Taco's FHO surgery came with a hefty price tag. Taco's corrective surgery will be three times as expensive. (We must admit that we got a little sticker shock when we saw the estimate). This is where you can help. Donations made in the month of February will be matched thanks to some kind donors. That's double the love! Donate today >

Taco is a happy guy. In addition to his girlfriend Indu, Taco has taken another foster kitten named Superfudge under his wing. The two definitely have a big brother-little brother relationship. Taco loves to pin Superfudge down to bathe him. And then, once clean, the wrestling match begins. Taco is 8 pounds; Superfudge is 4 pounds. Who do you think wins? And rounding out this merry bunch is Superfudge's girlfriend Mary. Yeah, that's right. Fudgie has a girlfriend, too. She adores him. He helped her come out of her shell. The four are hoping that someone has a wonderfully big heart and would like to adopt them all together.

Taco has come a long way from the scared, quiet little guy who was a mangled mess. He's insanely sweet. He prefers to lick a hand that rubs his belly. And he's in heaven having not one, not two, but three best friends.

By the way, Superfudge has his own story. Read it here >

Tuesday, February 14, 2017

Shiva's story

When Shiva was two months old, she was found alone in a barn by a kind woman who knew she needed immediate care. Shiva had such bad infections in her eyes that both eyeballs had ruptured and were oozing blood and puss. The swelling caused hair loss on her face. It was difficult to look at her.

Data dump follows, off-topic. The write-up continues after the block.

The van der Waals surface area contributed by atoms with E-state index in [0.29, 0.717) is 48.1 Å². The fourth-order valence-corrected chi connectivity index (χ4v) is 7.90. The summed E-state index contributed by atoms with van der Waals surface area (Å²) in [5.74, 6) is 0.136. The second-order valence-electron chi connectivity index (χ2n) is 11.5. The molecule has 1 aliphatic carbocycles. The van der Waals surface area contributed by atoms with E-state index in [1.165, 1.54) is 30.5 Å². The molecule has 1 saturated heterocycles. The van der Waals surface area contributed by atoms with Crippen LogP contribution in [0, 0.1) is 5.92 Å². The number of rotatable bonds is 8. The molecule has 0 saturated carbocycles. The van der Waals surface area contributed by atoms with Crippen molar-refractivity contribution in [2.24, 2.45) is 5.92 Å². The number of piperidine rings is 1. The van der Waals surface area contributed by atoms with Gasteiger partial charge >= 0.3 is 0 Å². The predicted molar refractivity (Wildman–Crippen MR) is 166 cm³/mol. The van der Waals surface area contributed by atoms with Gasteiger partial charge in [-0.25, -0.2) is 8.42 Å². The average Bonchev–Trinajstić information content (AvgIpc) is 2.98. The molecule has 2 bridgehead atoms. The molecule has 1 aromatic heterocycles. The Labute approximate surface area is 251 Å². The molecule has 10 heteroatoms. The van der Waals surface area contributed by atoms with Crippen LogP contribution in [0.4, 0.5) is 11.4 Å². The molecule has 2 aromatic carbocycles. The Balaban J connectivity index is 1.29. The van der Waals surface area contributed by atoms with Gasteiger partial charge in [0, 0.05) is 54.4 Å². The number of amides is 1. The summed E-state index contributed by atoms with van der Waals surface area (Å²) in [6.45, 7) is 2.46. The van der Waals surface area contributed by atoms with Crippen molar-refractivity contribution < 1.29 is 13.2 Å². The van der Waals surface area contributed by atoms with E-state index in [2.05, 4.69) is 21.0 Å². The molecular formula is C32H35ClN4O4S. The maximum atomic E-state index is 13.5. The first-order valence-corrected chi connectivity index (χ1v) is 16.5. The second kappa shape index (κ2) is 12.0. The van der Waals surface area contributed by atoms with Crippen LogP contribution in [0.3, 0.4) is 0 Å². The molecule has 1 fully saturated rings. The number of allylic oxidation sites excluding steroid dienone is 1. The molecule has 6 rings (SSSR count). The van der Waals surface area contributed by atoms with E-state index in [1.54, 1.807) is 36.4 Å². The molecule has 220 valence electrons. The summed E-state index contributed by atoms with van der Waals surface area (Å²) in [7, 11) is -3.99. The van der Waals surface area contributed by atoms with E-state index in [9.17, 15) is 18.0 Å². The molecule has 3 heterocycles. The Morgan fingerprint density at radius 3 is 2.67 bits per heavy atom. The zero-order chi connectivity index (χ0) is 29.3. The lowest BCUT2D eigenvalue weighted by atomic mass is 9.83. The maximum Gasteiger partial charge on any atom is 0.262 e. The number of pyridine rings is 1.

After Shiva arrived at Feline Rescue, she visited a veterinary ophthalmologist. He wasn’t sure what her long-term prognosis would be, whether she’d need surgery to remove her eyes or to sew them shut. He could tell that one had had completely lost vision already but thought there might be hope for the other.

Shiva received eyedrops every two hours for several weeks, and then four times a day for several more weeks, in order to fight the infection and to keep her eyes lubricated while they healed. After two months of treatment, Shiva’s eyes are healed up, she has regained some sight in one eye and she will not need surgery. 

When people hear Shiva’s story, they often say “oh, that’s so sad.” But Shiva’s story is one of resilience and perseverance. Despite being abandoned so young and having such serious infections, Shiva is a complete spitfire, afraid of nothing and curious about everything. Her blindness doesn’t deter her  at all and she navigates her world with confidence and excitement. While in foster care, she’s found a great friend in another foster cat a bit older than she is and they are constant wrestling companions.

Thanks to our donors whose financial support allows us to care for serious medical cases like Shiva’s, Shiva now has a long, happy, safe life ahead of her and she’s ready to face it head on!

Saturday, February 11, 2017

Feliway, a synthetic pheromone diffuser

by Emily Wallner

When adopting a new cat or dealing with anxiety in your cat(s), a frequently-made suggestion is to try a pheromone product referred to as Feliway TM. Feliway is the brand name of a product containing a synthetic copy of the feline facial pheromone that cats excrete and mark upon areas of their home. The pheromone is distributed by the cats rubbing their cheeks on items. This pheromone, and the synthetic copy of it found in Feliway and other synthetic pheromone diffusers, serves to mark property and relieve anxiety and stress. Using these diffusers can help to make your home feel safer to new cats, reduce anxiety, may help manage various behavioral problems, and can serve to make life transitions and changes easier on your feline family members.